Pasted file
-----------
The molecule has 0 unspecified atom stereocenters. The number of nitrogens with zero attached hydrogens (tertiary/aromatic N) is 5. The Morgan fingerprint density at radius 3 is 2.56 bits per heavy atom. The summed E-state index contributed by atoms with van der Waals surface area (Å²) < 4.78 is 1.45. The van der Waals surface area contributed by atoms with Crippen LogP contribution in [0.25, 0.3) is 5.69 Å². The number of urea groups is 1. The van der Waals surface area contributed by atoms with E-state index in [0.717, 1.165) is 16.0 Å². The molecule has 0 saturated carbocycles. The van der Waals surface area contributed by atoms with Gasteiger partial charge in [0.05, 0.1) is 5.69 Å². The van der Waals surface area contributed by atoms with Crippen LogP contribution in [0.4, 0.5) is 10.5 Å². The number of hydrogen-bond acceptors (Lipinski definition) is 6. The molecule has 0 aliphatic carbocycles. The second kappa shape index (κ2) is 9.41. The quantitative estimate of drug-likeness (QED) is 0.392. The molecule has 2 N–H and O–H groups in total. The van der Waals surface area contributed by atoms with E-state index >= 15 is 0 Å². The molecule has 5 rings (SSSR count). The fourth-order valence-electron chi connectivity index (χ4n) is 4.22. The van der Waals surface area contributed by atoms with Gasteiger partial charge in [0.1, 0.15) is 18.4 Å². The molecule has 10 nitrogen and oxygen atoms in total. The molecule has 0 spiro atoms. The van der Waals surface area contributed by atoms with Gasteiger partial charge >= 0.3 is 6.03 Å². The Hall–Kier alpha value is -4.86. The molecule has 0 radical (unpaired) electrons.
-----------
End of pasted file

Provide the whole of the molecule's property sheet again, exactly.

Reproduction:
The molecule has 0 unspecified atom stereocenters. The number of nitrogens with zero attached hydrogens (tertiary/aromatic N) is 5. The Morgan fingerprint density at radius 3 is 2.56 bits per heavy atom. The summed E-state index contributed by atoms with van der Waals surface area (Å²) < 4.78 is 1.45. The van der Waals surface area contributed by atoms with Crippen LogP contribution in [0.25, 0.3) is 5.69 Å². The number of urea groups is 1. The van der Waals surface area contributed by atoms with E-state index in [0.717, 1.165) is 16.0 Å². The molecule has 0 saturated carbocycles. The van der Waals surface area contributed by atoms with Gasteiger partial charge in [0.05, 0.1) is 5.69 Å². The van der Waals surface area contributed by atoms with Crippen LogP contribution in [0.4, 0.5) is 10.5 Å². The number of hydrogen-bond acceptors (Lipinski definition) is 6. The molecule has 0 aliphatic carbocycles. The second kappa shape index (κ2) is 9.41. The quantitative estimate of drug-likeness (QED) is 0.392. The molecule has 2 N–H and O–H groups in total. The van der Waals surface area contributed by atoms with E-state index >= 15 is 0 Å². The molecule has 5 rings (SSSR count). The fourth-order valence-electron chi connectivity index (χ4n) is 4.22. The van der Waals surface area contributed by atoms with Gasteiger partial charge in [0.1, 0.15) is 18.4 Å². The molecule has 10 nitrogen and oxygen atoms in total. The molecule has 0 spiro atoms. The van der Waals surface area contributed by atoms with Gasteiger partial charge >= 0.3 is 6.03 Å². The Hall–Kier alpha value is -4.86. The molecule has 0 radical (unpaired) electrons.